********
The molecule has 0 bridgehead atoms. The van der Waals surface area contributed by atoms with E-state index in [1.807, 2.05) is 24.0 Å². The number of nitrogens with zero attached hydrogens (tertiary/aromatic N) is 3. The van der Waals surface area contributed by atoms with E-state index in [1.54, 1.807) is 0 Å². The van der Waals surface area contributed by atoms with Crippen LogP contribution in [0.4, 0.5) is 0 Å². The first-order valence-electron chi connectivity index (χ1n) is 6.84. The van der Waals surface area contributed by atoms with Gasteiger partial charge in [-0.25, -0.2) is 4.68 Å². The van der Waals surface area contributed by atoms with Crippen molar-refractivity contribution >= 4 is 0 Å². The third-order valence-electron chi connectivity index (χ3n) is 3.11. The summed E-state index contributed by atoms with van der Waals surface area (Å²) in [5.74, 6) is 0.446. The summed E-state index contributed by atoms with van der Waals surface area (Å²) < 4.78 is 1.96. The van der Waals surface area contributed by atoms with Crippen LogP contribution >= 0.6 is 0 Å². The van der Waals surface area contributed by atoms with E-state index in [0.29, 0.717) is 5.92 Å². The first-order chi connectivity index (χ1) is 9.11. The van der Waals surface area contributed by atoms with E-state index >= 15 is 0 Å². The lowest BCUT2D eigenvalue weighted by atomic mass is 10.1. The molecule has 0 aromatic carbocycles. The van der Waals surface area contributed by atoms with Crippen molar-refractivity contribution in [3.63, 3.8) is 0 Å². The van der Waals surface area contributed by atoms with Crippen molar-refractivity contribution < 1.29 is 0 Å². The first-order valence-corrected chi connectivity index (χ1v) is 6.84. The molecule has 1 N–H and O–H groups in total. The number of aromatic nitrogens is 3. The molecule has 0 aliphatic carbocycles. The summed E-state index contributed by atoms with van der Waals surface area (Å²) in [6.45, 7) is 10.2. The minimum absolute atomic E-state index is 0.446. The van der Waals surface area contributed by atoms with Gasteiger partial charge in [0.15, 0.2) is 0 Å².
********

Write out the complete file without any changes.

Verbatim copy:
The molecule has 0 bridgehead atoms. The van der Waals surface area contributed by atoms with E-state index in [1.807, 2.05) is 24.0 Å². The number of nitrogens with zero attached hydrogens (tertiary/aromatic N) is 3. The van der Waals surface area contributed by atoms with E-state index in [1.54, 1.807) is 0 Å². The van der Waals surface area contributed by atoms with Crippen LogP contribution in [0.4, 0.5) is 0 Å². The first-order valence-electron chi connectivity index (χ1n) is 6.84. The van der Waals surface area contributed by atoms with Gasteiger partial charge in [-0.25, -0.2) is 4.68 Å². The van der Waals surface area contributed by atoms with Crippen molar-refractivity contribution >= 4 is 0 Å². The third-order valence-electron chi connectivity index (χ3n) is 3.11. The summed E-state index contributed by atoms with van der Waals surface area (Å²) in [5.74, 6) is 0.446. The summed E-state index contributed by atoms with van der Waals surface area (Å²) < 4.78 is 1.96. The van der Waals surface area contributed by atoms with Crippen LogP contribution >= 0.6 is 0 Å². The van der Waals surface area contributed by atoms with E-state index in [0.29, 0.717) is 5.92 Å². The first-order chi connectivity index (χ1) is 9.11. The van der Waals surface area contributed by atoms with E-state index >= 15 is 0 Å². The lowest BCUT2D eigenvalue weighted by atomic mass is 10.1. The molecule has 0 aromatic carbocycles. The van der Waals surface area contributed by atoms with Crippen molar-refractivity contribution in [3.63, 3.8) is 0 Å². The van der Waals surface area contributed by atoms with Crippen molar-refractivity contribution < 1.29 is 0 Å². The first-order valence-corrected chi connectivity index (χ1v) is 6.84. The molecule has 1 N–H and O–H groups in total. The number of aromatic nitrogens is 3. The molecule has 0 aliphatic carbocycles. The summed E-state index contributed by atoms with van der Waals surface area (Å²) in [6.45, 7) is 10.2. The minimum absolute atomic E-state index is 0.446. The van der Waals surface area contributed by atoms with Gasteiger partial charge in [0.15, 0.2) is 0 Å².